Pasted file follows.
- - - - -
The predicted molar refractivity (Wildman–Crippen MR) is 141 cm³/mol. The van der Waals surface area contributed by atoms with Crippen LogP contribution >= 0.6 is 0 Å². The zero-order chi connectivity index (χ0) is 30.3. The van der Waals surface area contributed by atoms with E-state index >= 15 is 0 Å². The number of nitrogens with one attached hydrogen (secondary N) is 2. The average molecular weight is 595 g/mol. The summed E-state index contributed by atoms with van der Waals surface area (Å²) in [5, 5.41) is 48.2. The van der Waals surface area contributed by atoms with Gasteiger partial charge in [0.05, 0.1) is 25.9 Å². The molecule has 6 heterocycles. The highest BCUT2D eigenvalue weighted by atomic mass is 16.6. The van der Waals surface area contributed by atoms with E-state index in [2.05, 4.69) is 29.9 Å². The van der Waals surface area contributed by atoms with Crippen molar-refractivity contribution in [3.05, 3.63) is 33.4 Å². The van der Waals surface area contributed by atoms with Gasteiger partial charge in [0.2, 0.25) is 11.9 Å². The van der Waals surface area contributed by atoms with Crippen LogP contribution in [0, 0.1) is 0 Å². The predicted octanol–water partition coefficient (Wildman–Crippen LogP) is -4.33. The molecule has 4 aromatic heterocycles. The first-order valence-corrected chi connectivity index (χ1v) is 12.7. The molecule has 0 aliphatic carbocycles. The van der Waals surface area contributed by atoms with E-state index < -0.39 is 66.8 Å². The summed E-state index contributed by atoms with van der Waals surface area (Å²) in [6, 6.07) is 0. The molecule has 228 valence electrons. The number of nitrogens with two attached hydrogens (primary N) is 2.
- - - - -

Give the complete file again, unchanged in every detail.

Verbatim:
The predicted molar refractivity (Wildman–Crippen MR) is 141 cm³/mol. The van der Waals surface area contributed by atoms with Crippen LogP contribution >= 0.6 is 0 Å². The zero-order chi connectivity index (χ0) is 30.3. The van der Waals surface area contributed by atoms with E-state index >= 15 is 0 Å². The number of nitrogens with one attached hydrogen (secondary N) is 2. The average molecular weight is 595 g/mol. The summed E-state index contributed by atoms with van der Waals surface area (Å²) in [5, 5.41) is 48.2. The van der Waals surface area contributed by atoms with Gasteiger partial charge in [0.05, 0.1) is 25.9 Å². The molecule has 6 heterocycles. The highest BCUT2D eigenvalue weighted by atomic mass is 16.6. The van der Waals surface area contributed by atoms with E-state index in [2.05, 4.69) is 29.9 Å². The van der Waals surface area contributed by atoms with Crippen molar-refractivity contribution in [3.05, 3.63) is 33.4 Å². The van der Waals surface area contributed by atoms with Gasteiger partial charge in [0.2, 0.25) is 11.9 Å². The van der Waals surface area contributed by atoms with Crippen LogP contribution in [0, 0.1) is 0 Å². The predicted octanol–water partition coefficient (Wildman–Crippen LogP) is -4.33. The molecule has 4 aromatic heterocycles. The first-order valence-corrected chi connectivity index (χ1v) is 12.7. The molecule has 0 aliphatic carbocycles. The van der Waals surface area contributed by atoms with E-state index < -0.39 is 66.8 Å². The summed E-state index contributed by atoms with van der Waals surface area (Å²) in [6, 6.07) is 0. The molecule has 228 valence electrons. The number of nitrogens with two attached hydrogens (primary N) is 2.